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OKLAHOMA CITY (KFOR) – An Oklahoma lawmaker has filed a measure that she says can help improve mental health services in the Sooner State.

Senate Bill 1314, filed by Sen. Jessica Garvin, would require the Oklahoma Health Care Authority to provide Medicaid reimbursement for providers who screen children and adults for adverse childhood experiences.

The bill also would require providers to refer patients to services like mental health counseling, if needed.

Garvin says the measure is a step to increase the number of participants in preventative mental health services.

“I believe unaddressed mental health needs lead to generational welfare, overcrowding in our prisons, failing students in our schools, and increases the number of kids in foster care,” Garvin said. “We have to start addressing these issues if we want to improve outcomes in this state, produce more successful and independent adults, and keep Oklahoma families together.”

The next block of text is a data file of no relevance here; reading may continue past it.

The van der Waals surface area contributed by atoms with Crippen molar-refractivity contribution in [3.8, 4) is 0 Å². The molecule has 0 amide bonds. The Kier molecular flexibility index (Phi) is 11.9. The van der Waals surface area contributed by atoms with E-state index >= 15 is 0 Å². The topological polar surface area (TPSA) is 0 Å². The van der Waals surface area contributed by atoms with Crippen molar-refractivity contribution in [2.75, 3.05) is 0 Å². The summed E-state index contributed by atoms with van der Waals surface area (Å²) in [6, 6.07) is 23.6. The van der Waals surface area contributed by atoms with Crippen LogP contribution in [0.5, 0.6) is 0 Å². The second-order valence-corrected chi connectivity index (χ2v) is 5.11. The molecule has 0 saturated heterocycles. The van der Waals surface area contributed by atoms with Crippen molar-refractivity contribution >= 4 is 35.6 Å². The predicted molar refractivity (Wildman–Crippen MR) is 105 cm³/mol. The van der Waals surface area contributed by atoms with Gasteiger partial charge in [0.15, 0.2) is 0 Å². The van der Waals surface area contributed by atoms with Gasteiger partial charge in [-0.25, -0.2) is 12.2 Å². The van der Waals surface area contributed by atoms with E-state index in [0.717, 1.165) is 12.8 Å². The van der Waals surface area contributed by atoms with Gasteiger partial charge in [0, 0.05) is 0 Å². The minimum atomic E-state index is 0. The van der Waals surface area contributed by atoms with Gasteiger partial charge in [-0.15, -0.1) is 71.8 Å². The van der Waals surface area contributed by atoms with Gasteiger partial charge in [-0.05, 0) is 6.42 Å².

Joe Dorman, the CEO of the Oklahoma Institute for Child Advocacy, says increasing screenings will help the state better address mental health needs.

“Oklahomans who are negatively impacted by high ACEs[adverse childhood experiences] scores are often underserved because we don’t know they are suffering. Our First Lady, Sarah Stitt, has been active in educating community leaders about early intervention and providing hope to Oklahomans who are impacted by childhood trauma,” Dorman said. “I knew Jessica and her husband, Stephen, a child welfare supervisor for the Department of Human Services, had attended those trainings in Duncan and were passionate about this issue. Senator Garvin jumped on the opportunity to increase screening and data collection so that we have a better understanding of how to help serve some of the most vulnerable people in Oklahoma.”     

If approved, the measure would go into effect on July 1.